Dogs in warfare have a long history starting in ancient times. From “war dogs” trained in combat to their use as scouts, sentries and trackers, their uses have been varied and some continue to exist in modern military usage.
War dogs were used by the Egyptians, Greeks, Persians, Sarmatians, Alans, Slavs, Britons, and the Romans. The Molossian 'Canis Molossus' dog of Epirus was the strongest known to the Romans, and was specifically trained for battle. Among the Greeks and Romans, dogs served most often as sentries or patrols, though they were sometimes taken into battle. The earliest use of war dogs in a battle recorded in classical sources was by Alyattes of Lydia against the Cimmerians around 600 BC. The Lydian dogs killed some invaders and routed others.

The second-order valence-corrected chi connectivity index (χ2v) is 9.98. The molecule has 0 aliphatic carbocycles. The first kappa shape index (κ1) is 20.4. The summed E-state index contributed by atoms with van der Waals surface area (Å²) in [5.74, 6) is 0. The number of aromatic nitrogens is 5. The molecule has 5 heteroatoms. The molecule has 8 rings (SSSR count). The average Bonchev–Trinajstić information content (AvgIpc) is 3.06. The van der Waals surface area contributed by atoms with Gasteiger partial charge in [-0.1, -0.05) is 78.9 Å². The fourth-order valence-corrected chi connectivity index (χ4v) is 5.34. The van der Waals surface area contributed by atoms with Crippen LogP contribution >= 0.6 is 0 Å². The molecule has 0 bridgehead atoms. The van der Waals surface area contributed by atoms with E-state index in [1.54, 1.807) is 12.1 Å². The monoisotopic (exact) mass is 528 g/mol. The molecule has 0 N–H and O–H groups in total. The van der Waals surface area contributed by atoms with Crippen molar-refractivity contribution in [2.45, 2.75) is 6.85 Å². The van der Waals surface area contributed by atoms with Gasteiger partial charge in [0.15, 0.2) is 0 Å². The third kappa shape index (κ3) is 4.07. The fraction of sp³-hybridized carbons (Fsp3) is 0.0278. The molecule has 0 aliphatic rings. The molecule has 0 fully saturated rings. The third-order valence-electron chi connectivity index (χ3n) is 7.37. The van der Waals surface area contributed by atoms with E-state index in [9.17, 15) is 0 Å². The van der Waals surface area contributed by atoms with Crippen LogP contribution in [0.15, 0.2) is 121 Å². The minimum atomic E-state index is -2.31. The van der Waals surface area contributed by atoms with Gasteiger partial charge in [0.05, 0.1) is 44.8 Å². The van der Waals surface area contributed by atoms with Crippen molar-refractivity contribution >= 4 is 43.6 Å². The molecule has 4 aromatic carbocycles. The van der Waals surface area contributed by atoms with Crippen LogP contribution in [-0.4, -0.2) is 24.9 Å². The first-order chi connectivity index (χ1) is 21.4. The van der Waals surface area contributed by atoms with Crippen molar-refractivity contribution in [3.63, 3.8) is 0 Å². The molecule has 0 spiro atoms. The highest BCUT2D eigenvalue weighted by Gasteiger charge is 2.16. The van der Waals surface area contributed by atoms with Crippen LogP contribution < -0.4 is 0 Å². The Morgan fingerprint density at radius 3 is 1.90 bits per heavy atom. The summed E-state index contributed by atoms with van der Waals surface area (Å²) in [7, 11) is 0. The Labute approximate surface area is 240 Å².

Often war dogs would be sent into battle with large protective spiked metal collars and coats of mail armor. Native Americans also used dogs as pack animals and to pull travois.
During the Late Antiquity, Attila the Hun used giant Molosser dogs in his campaigns. Gifts of war dog breeding stock between European royalty were seen as suitable tokens for exchange throughout the Middle Ages. Other civilizations used armored dogs to defend caravans or attack enemies. The Spanish conquistadors used armoured dogs that had been trained to kill and disembowel natives.
Later on, Frederick the Great used dogs as messengers during the Seven Years' War with Russia. Napoleon also used dogs during his campaigns. Dogs were used up until 1770 to guard naval installations in France.
The first official use of dogs for military purposes in the United States was during the Seminole Wars. The American Pit Bull Terrier was used in the American Civil War to protect, send messages, and as mascots in American World War I propaganda and recruiting posters.